Pennsylvania court allows lawsuit to decertify Northampton County voting machines to move forward
A Pennsylvania judge ruled a lawsuit to block the use of electronic voting machines used in Northampton County and elsewhere can move forward.
Commonwealth Court Judge Kevin P. Brobson on Monday rejected arguments by the state’s top election official that election security advocates and more than a dozen Pennsylvania voters lacked standing and had failed to make valid claims about the ExpressVote XL voting machines used in Northampton and Philadelphia counties.
The National Election Defense Coalition and Citizens for Better Elections filed a petition in January 2020 seeking a preliminary injunction requiring the state to decertify the ExpressVote XL electronic voting system for the primary and general election. It cited information from voters about security concerns and trouble using the machines and a “no confidence” vote by the Northampton County elections board, and said there is “no way to restore voters’ trust in the machines.”
Attorney Ron Fein, who represents the petitioners, said his clients look forward to reviewing documents and interviewing potential witnesses in the case.
“The court rejected every one of the secretary of state’s arguments,” Fein said. “The plaintiffs look forward to conducting discovery, examining the ExpressVote XL machine and presenting evidence it never should have been certified at trial.”
A spokesperson for the Pennsylvania Department of State said it had no comment on the decision. Brobson, who authored the opinion for the three-judge panel, is the Republican candidate for a seat on the state Supreme Court this November.
Lawyers for former Secretary of State Katherine Boockvar filed preliminary objections to the lawsuit, claiming the advocates failed to make factual allegations about the security of the machines that, if true, would constitute a violation of the election code. They argued that the allegations consist of theoretical deficiencies in the voting machines that fall short of requiring the court to interfere with the secretary’s decision to certify the machines, which were also purchased but not used by Cumberland County.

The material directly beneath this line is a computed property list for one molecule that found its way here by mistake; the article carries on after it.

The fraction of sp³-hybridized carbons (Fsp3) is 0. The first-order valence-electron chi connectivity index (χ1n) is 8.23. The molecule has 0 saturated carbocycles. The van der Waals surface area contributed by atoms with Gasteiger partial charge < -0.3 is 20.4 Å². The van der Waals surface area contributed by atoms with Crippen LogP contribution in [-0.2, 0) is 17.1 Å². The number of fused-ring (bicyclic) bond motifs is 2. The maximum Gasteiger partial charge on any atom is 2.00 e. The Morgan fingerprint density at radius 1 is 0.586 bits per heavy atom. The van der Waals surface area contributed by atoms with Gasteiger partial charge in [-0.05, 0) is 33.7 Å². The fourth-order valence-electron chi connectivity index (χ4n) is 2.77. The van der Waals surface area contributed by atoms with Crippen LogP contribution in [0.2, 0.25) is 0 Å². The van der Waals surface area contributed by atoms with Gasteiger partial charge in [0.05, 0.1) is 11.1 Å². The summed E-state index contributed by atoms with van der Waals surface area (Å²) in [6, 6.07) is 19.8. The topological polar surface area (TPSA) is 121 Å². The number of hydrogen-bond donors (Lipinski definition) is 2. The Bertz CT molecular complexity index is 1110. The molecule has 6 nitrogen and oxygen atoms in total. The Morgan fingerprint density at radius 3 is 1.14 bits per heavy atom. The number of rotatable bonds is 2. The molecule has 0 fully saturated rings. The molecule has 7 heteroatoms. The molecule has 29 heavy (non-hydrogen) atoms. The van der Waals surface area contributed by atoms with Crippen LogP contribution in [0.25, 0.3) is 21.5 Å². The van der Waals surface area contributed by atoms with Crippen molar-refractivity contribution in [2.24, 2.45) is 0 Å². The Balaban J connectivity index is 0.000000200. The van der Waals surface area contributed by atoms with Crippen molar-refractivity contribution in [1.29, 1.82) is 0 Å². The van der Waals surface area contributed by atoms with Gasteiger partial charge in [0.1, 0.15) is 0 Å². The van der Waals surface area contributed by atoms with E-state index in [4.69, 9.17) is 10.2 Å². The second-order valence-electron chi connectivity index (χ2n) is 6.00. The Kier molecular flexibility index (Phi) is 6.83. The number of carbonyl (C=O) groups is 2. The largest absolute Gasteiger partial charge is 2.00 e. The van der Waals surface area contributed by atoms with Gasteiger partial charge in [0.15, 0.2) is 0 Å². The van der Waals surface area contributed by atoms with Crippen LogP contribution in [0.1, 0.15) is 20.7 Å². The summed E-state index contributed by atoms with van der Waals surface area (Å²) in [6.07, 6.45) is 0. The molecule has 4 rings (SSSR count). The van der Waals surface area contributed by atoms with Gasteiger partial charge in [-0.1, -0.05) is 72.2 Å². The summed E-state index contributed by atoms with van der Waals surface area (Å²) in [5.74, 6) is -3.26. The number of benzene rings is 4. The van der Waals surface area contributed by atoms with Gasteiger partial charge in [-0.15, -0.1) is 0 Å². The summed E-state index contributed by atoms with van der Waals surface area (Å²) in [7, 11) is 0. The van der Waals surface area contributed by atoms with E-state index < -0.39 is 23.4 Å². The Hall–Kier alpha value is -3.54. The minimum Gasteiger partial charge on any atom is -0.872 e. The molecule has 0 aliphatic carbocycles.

The petitioners identified vulnerabilities and deficiencies in the ExpressVote XL machines they claim violate the election code. They claim the machines have the ability to change votes before the paper ballots are secure because the machines and the software are vulnerable to manipulation. They note that a panel on the machines covering the disk drive and a memory card containing election results and software are accessible by voters and protected by a lock that can easily be picked. They also claim the machines violate the privacy requirement for elections and cite technical problems with the machines when they were first used in November 2019.
Brobson wrote that he agrees with the state that the groups and voters must show that the decision to certify the ExpressVote XL machines was “fraudulent, in bad faith, an abuse of discretion or clearly arbitrary,” but it is unclear from the facts alleged in the lawsuit whether that was the case. Further development of the facts in the case is needed to analyze the decision, he said.
The facts alleged in the lawsuit are also sufficient to allow the petitioners to move forward with claims that the certification of the machines violated voters’ constitutional rights, Brobson wrote.
He also rejected the state’s claim that the voters and advocacy groups lack standing, finding that they have an immediate and direct interest in ensuring that their votes are accurately recorded. Finally, he rejected the state’s claim that the suit must be dismissed because it does not include the counties. Brobson found that because the petitioners are not seeking a remedy from the counties, they need not be named as respondents. Further, he wrote, the counties should be prepared in the event the voting machines they choose are decertified because the secretary of state has the power to do that at any time.